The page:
Newspaper article The Florida Times Union

Mayport Homecoming for Lassen; Ship, Which Was Stationed in Japan for 10 Years, to Call North Florida Home

Newspaper article The Florida Times Union

Mayport Homecoming for Lassen; Ship, Which Was Stationed in Japan for 10 Years, to Call North Florida Home

Article excerpt

Byline: Ariella Phillips

Ashley Sitar grasped her pink umbrella in her right hand and her new diamond ring in the other.

"I was so nervous," she said. "I gave him the wrong hand at first."

Her fiance, Austin Soller, was deployed to Japan on the USS Lassen, a guided missile destroyer. He was one of the first sailors off the ship early Monday morning, eager to see Sitar and propose.

"I've been planning it the whole way," Soller said. The petty officer second class asked her father for permission to marry her while he was still aboard the ship.

"This is unreal," she said. It had been six months since she'd seen him.

Many of the sailors served between two and three years on the ship, which returned from a 10-year deployment in Yokosuka, Japan. It will be permanently based in Mayport and undergo six to 12 months of upgrades to its weapons systems.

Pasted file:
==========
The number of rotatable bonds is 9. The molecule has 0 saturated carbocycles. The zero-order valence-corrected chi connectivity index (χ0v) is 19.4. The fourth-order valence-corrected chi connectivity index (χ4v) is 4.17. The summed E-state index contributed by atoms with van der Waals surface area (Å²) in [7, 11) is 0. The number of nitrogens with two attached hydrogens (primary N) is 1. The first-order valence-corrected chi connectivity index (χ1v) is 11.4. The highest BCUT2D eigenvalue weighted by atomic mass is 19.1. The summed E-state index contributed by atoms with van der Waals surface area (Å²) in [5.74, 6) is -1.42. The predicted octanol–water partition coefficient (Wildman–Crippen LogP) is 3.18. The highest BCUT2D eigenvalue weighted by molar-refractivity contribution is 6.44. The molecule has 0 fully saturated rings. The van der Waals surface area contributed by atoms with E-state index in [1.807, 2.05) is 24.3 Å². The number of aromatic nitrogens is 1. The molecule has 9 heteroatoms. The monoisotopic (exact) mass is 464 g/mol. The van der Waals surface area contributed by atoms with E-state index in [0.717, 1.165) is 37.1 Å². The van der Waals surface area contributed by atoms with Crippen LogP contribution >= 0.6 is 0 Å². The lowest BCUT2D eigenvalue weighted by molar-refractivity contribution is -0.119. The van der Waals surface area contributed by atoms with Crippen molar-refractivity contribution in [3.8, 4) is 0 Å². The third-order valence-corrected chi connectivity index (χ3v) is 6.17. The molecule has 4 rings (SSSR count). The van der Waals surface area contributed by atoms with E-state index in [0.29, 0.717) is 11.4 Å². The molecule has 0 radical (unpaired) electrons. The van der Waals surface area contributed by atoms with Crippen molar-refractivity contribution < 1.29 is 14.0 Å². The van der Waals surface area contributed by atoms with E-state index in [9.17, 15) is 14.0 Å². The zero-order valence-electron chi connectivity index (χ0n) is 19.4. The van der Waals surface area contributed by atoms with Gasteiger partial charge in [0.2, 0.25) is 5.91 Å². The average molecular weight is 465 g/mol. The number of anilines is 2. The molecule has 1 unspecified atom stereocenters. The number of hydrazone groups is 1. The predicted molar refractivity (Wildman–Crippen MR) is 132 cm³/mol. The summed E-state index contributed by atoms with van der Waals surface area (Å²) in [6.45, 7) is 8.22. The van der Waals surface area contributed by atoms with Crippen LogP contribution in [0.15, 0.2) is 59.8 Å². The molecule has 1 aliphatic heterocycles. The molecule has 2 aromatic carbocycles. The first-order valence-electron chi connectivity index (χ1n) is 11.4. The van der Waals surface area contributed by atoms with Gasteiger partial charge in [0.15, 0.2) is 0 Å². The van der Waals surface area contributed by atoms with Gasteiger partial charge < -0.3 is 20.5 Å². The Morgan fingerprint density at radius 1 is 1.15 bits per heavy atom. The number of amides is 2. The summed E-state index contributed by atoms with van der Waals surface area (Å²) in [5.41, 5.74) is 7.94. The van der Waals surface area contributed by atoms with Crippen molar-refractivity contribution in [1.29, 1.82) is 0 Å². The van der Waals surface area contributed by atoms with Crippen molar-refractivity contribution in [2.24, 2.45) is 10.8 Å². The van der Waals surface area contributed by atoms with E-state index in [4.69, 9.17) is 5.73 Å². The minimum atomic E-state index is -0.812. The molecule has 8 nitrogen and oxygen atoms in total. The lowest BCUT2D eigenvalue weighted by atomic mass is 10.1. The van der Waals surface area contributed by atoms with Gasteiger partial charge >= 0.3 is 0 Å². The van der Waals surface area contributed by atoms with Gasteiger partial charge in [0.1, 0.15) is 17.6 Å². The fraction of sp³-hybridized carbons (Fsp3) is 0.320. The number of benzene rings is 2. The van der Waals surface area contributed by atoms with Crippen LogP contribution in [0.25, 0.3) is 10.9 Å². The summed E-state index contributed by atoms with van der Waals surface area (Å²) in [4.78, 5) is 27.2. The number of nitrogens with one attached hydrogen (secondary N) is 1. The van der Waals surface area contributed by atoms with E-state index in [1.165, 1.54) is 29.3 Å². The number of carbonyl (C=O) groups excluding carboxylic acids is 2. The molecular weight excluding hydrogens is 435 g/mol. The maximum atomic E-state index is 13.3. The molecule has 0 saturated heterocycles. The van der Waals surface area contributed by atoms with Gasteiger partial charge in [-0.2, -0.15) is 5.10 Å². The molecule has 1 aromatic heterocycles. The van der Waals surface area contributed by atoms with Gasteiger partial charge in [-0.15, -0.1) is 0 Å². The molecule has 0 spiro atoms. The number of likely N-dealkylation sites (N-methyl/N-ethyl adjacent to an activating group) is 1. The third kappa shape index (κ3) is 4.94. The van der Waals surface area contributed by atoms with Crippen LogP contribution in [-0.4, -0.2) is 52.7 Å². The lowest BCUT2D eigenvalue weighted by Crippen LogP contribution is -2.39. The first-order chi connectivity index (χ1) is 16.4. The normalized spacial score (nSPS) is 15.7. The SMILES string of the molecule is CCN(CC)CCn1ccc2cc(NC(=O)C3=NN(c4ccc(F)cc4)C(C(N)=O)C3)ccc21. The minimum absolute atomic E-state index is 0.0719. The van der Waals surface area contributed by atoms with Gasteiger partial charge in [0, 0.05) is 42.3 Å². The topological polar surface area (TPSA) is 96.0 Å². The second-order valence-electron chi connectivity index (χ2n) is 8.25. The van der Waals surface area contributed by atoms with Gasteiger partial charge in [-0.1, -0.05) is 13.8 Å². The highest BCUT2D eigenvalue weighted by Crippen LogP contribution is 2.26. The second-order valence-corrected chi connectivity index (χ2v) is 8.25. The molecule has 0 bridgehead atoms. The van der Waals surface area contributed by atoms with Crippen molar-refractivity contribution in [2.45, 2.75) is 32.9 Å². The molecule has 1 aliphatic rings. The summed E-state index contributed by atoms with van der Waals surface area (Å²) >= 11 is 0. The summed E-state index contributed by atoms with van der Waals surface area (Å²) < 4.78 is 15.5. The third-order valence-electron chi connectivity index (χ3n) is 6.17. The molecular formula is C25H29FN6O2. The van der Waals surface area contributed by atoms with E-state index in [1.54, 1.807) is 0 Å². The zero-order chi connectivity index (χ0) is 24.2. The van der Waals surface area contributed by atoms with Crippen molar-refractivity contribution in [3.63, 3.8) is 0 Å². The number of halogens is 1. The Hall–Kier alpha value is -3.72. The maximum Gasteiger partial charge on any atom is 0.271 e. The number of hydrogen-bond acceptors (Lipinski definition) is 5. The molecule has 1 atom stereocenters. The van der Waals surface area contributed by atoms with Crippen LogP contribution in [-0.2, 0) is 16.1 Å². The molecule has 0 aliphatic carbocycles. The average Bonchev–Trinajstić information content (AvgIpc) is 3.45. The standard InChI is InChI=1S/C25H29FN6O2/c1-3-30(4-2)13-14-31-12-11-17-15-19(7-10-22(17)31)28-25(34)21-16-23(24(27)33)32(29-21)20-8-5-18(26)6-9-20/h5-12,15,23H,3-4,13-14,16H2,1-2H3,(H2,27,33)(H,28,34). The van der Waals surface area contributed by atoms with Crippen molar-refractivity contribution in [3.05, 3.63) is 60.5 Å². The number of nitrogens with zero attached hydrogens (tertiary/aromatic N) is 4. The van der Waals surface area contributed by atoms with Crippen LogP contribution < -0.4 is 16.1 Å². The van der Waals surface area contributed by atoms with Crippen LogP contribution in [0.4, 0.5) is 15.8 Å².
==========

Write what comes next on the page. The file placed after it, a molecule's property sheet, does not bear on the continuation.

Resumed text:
The 300-person crew, along with Southeastern Regional Maintenance Center, a contractor based out of Mayport, will perform the upgrades, said William Townsend, Mayport's public affairs officer.

The economic impact will be felt throughout the community. The majority of the crew's families already live around Jacksonville and attend local schools, eat at family-owned restaurants and buy homes in the area.

"That's a nice little impact," Townsend said.

The 500-foot-long ship left Japan in January and traveled across the Pacific to San Diego before making its way south to and then through the Panama Canal.

The crew also assisted the Coast Guard on criminal investigations, said Erik Reynolds, public affairs officer.

Over the last few months, the crew seized over 12 tons of cocaine from drug smugglers, and also spent time at orphanages in the Caribbean, he said. "They were wildly successful," Reynolds said.

The ship docked in Fort Lauderdale on Friday, allowing some sailors to return home early and family members of the remaining sailors to join them on board. For three days the fathers, mothers and siblings lived like the sailors - sleeping in the barracks and eating in the mess hall.

Tears filled Karrie Jones' eyes when she saw her son, Matt, standing on the ship next to his father. …

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